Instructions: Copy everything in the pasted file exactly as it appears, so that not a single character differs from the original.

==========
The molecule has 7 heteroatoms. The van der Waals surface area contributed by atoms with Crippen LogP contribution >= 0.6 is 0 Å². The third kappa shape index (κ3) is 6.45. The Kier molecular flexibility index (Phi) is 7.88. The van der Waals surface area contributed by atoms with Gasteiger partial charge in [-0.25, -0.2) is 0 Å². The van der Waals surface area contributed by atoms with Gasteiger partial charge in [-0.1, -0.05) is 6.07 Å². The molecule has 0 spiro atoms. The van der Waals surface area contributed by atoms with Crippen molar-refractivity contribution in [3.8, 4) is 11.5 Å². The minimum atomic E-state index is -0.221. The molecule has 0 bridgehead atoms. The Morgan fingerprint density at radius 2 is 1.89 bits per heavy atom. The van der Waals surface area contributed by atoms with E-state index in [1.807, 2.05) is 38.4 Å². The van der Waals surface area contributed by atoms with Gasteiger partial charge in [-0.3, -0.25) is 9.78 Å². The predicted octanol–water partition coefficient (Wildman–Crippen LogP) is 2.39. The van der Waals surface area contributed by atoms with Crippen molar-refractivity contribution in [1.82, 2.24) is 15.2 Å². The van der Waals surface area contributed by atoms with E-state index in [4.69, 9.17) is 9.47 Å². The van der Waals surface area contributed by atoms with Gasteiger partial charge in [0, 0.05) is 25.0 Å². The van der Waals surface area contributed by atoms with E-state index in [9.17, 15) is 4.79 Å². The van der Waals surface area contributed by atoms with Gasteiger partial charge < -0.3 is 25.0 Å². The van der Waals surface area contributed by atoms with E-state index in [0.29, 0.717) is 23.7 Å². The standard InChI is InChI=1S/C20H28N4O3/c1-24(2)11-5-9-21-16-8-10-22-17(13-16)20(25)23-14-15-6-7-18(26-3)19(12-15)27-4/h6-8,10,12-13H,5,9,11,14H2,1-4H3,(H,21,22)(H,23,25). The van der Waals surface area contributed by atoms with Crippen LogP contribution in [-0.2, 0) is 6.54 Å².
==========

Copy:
The molecule has 7 heteroatoms. The van der Waals surface area contributed by atoms with Crippen LogP contribution >= 0.6 is 0 Å². The third kappa shape index (κ3) is 6.45. The Kier molecular flexibility index (Phi) is 7.88. The van der Waals surface area contributed by atoms with Gasteiger partial charge in [-0.25, -0.2) is 0 Å². The van der Waals surface area contributed by atoms with Gasteiger partial charge in [-0.1, -0.05) is 6.07 Å². The molecule has 0 spiro atoms. The van der Waals surface area contributed by atoms with Crippen molar-refractivity contribution in [3.8, 4) is 11.5 Å². The minimum atomic E-state index is -0.221. The molecule has 0 bridgehead atoms. The Morgan fingerprint density at radius 2 is 1.89 bits per heavy atom. The van der Waals surface area contributed by atoms with E-state index in [1.807, 2.05) is 38.4 Å². The van der Waals surface area contributed by atoms with Gasteiger partial charge in [-0.3, -0.25) is 9.78 Å². The predicted octanol–water partition coefficient (Wildman–Crippen LogP) is 2.39. The van der Waals surface area contributed by atoms with Crippen molar-refractivity contribution in [1.82, 2.24) is 15.2 Å². The van der Waals surface area contributed by atoms with E-state index in [4.69, 9.17) is 9.47 Å². The van der Waals surface area contributed by atoms with Gasteiger partial charge in [0, 0.05) is 25.0 Å². The van der Waals surface area contributed by atoms with E-state index in [9.17, 15) is 4.79 Å². The van der Waals surface area contributed by atoms with Gasteiger partial charge < -0.3 is 25.0 Å². The van der Waals surface area contributed by atoms with E-state index in [0.29, 0.717) is 23.7 Å². The standard InChI is InChI=1S/C20H28N4O3/c1-24(2)11-5-9-21-16-8-10-22-17(13-16)20(25)23-14-15-6-7-18(26-3)19(12-15)27-4/h6-8,10,12-13H,5,9,11,14H2,1-4H3,(H,21,22)(H,23,25). The van der Waals surface area contributed by atoms with Crippen LogP contribution in [-0.2, 0) is 6.54 Å².